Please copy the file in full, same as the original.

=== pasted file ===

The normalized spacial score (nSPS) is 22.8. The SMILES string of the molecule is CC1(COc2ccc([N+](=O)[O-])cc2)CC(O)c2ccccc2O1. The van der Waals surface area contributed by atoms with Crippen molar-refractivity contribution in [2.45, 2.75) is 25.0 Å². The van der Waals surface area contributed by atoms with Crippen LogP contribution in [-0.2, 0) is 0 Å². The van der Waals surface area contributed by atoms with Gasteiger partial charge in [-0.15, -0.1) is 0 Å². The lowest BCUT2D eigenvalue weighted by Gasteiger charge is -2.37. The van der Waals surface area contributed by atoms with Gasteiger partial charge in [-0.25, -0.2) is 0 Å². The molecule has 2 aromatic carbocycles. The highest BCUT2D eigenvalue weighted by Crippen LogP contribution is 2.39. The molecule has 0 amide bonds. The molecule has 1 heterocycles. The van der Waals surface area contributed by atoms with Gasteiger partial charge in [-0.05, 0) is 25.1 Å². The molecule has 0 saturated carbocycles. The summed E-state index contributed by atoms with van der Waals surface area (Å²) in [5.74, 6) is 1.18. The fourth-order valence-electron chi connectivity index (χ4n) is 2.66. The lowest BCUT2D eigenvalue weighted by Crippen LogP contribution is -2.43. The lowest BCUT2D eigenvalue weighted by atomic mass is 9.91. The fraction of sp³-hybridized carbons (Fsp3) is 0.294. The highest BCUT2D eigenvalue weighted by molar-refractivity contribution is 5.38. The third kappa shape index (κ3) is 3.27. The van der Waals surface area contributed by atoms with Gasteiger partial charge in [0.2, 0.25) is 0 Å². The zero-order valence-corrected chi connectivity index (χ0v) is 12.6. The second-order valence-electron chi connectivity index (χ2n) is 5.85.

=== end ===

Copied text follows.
The normalized spacial score (nSPS) is 22.8. The SMILES string of the molecule is CC1(COc2ccc([N+](=O)[O-])cc2)CC(O)c2ccccc2O1. The van der Waals surface area contributed by atoms with Crippen molar-refractivity contribution in [2.45, 2.75) is 25.0 Å². The van der Waals surface area contributed by atoms with Crippen LogP contribution in [-0.2, 0) is 0 Å². The van der Waals surface area contributed by atoms with Gasteiger partial charge in [-0.15, -0.1) is 0 Å². The lowest BCUT2D eigenvalue weighted by Gasteiger charge is -2.37. The van der Waals surface area contributed by atoms with Gasteiger partial charge in [-0.25, -0.2) is 0 Å². The molecule has 2 aromatic carbocycles. The highest BCUT2D eigenvalue weighted by Crippen LogP contribution is 2.39. The molecule has 0 amide bonds. The molecule has 1 heterocycles. The van der Waals surface area contributed by atoms with Gasteiger partial charge in [-0.05, 0) is 25.1 Å². The molecule has 0 saturated carbocycles. The summed E-state index contributed by atoms with van der Waals surface area (Å²) in [5.74, 6) is 1.18. The fourth-order valence-electron chi connectivity index (χ4n) is 2.66. The lowest BCUT2D eigenvalue weighted by Crippen LogP contribution is -2.43. The lowest BCUT2D eigenvalue weighted by atomic mass is 9.91. The fraction of sp³-hybridized carbons (Fsp3) is 0.294. The highest BCUT2D eigenvalue weighted by molar-refractivity contribution is 5.38. The third kappa shape index (κ3) is 3.27. The van der Waals surface area contributed by atoms with Gasteiger partial charge in [0.2, 0.25) is 0 Å². The zero-order valence-corrected chi connectivity index (χ0v) is 12.6. The second-order valence-electron chi connectivity index (χ2n) is 5.85.